If a tree falls in Maryland's forests — even if no one hears it — researchers soon will have a handle on how much it could contribute to global warming. A pair of geographical scientists at the University of Maryland, College Park is leading an ambitious effort to map the state's forests and measure changes over time in the amount of carbon stockpiled in the trees. With a $1.4 million grant from NASA, the research team hopes to use satellite imagery, aerial photography and ground observations to develop new methods for tracking the carbon stored in woodlands, which could be applied locally, nationally and globally.
FEATURES
Tim Wheeler | December 11, 2012
A pioneering regional compact to fight climate change stands at a crossroads, as officials from Maryland and eight other Northeast states meet Tuesday in New York to weigh new limits on their power plants' carbon dioxide emissions. With emissions significantly reduced since the Regional Greenhouse Gas Initiative began in 2008 - though mainly from other factors - the states are weighing how much lower to try to push carbon-dioxide releases through the end of the decade without risking stifling their economic recovery.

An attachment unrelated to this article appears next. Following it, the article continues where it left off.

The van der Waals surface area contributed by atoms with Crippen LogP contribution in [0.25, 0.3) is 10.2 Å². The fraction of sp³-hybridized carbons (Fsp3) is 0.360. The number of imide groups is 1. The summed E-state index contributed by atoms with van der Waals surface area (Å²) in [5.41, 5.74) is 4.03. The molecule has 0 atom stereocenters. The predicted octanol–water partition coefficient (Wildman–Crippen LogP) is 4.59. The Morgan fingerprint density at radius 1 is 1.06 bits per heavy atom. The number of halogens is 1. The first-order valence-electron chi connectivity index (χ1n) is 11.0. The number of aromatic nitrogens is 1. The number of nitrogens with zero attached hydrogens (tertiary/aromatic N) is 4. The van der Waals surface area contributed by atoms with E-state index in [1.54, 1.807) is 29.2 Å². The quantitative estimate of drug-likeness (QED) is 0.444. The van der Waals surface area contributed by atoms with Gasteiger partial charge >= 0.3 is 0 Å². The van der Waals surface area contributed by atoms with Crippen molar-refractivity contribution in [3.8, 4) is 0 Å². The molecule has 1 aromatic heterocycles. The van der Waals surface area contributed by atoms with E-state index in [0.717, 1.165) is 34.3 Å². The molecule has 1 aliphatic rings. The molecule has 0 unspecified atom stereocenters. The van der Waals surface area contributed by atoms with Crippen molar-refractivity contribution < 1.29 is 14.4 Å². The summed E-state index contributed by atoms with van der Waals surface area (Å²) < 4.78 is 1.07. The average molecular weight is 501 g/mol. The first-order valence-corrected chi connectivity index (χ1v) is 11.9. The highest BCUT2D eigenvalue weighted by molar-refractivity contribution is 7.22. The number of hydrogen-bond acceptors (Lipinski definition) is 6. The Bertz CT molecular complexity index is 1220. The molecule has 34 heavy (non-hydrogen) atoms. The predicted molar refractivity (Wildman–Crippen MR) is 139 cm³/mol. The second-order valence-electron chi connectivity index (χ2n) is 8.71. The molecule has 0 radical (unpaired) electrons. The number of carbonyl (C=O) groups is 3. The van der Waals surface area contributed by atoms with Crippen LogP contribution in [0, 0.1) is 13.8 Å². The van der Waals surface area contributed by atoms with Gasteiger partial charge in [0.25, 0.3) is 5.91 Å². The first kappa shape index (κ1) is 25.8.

NEWS
December 10, 2012
One can just imagine the future "Jeopardy" TV quiz show answer: The name of the international conference that took place in early December of 2012 that critics universally panned for accomplishing little despite overwhelming evidence of a global ecological catastrophe on the horizon. "Alex, what is the Doha Climate Change Conference?" would be the winning question and surely worth a lot to the right contestant. After all, the planet is already in "double jeopardy" - not only from climate change but from the continuing failure of the wealthiest nations to do much about it. As President Barack Obama is looking to come up with $60-to-$80 billion to offset the worst effects of Hurricane Sandy, a storm that practically shut down New York City, the world's media center, one would think the call to avoid more such costly catastrophes in the future would be deafening.
FEATURES
Tim Wheeler | October 10, 2012
While Baltimore's air is healthier to breathe than it used to be, at least one environmental group thinks it could be cleaner still.  The Sierra Club released a report this week contending that two power plants in the area - C.P. Crane in Baltimore County, and H.A. Wager in Anne Arundel County - are releasing four times as much potentially harmful sulfur dioxide as the Environmental Protection Agency now deems safe.  The group,...
NEWS
September 1, 2012
Your editorial on the new EPA standards for more fuel-efficient cars notes that "some ideas simply make too much sense to stir much controversy" ("EPA gets it right," Aug. 30). That's an accurate description of another proposed effort to reduce carbon emissions as well. The proposal, known as fee-and-dividend, would place a gradually rising fee on carbon emissions and return all the revenues collected under the proposal back to the public. This policy would induce the energy sector to embrace less polluting forms of power and boost job growth while reducing emissions.